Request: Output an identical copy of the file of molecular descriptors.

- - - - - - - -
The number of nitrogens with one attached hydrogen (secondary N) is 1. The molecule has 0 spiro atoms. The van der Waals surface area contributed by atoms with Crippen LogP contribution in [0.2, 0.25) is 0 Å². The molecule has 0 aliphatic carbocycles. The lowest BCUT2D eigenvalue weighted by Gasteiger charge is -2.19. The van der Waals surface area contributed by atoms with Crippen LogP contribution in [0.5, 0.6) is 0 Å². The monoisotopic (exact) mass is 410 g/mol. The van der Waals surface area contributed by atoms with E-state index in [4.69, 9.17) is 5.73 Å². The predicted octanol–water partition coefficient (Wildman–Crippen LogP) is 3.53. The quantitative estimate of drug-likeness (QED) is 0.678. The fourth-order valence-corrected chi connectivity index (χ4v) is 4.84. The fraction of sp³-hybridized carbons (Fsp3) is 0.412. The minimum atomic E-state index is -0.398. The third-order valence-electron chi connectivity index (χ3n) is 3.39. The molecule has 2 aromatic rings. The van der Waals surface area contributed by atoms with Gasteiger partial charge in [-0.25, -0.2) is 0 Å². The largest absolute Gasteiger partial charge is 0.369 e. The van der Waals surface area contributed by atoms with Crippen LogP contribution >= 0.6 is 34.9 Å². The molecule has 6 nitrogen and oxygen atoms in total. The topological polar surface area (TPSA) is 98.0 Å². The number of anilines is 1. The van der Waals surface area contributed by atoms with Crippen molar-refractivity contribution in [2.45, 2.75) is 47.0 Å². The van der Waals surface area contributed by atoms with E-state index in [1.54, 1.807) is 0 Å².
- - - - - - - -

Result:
The number of nitrogens with one attached hydrogen (secondary N) is 1. The molecule has 0 spiro atoms. The van der Waals surface area contributed by atoms with Crippen LogP contribution in [0.2, 0.25) is 0 Å². The molecule has 0 aliphatic carbocycles. The lowest BCUT2D eigenvalue weighted by Gasteiger charge is -2.19. The van der Waals surface area contributed by atoms with Crippen LogP contribution in [0.5, 0.6) is 0 Å². The monoisotopic (exact) mass is 410 g/mol. The van der Waals surface area contributed by atoms with E-state index in [4.69, 9.17) is 5.73 Å². The predicted octanol–water partition coefficient (Wildman–Crippen LogP) is 3.53. The quantitative estimate of drug-likeness (QED) is 0.678. The fourth-order valence-corrected chi connectivity index (χ4v) is 4.84. The fraction of sp³-hybridized carbons (Fsp3) is 0.412. The minimum atomic E-state index is -0.398. The third-order valence-electron chi connectivity index (χ3n) is 3.39. The molecule has 2 aromatic rings. The van der Waals surface area contributed by atoms with Gasteiger partial charge in [-0.25, -0.2) is 0 Å². The largest absolute Gasteiger partial charge is 0.369 e. The van der Waals surface area contributed by atoms with Crippen LogP contribution >= 0.6 is 34.9 Å². The molecule has 6 nitrogen and oxygen atoms in total. The topological polar surface area (TPSA) is 98.0 Å². The number of anilines is 1. The van der Waals surface area contributed by atoms with Crippen molar-refractivity contribution in [2.45, 2.75) is 47.0 Å². The van der Waals surface area contributed by atoms with E-state index in [1.54, 1.807) is 0 Å².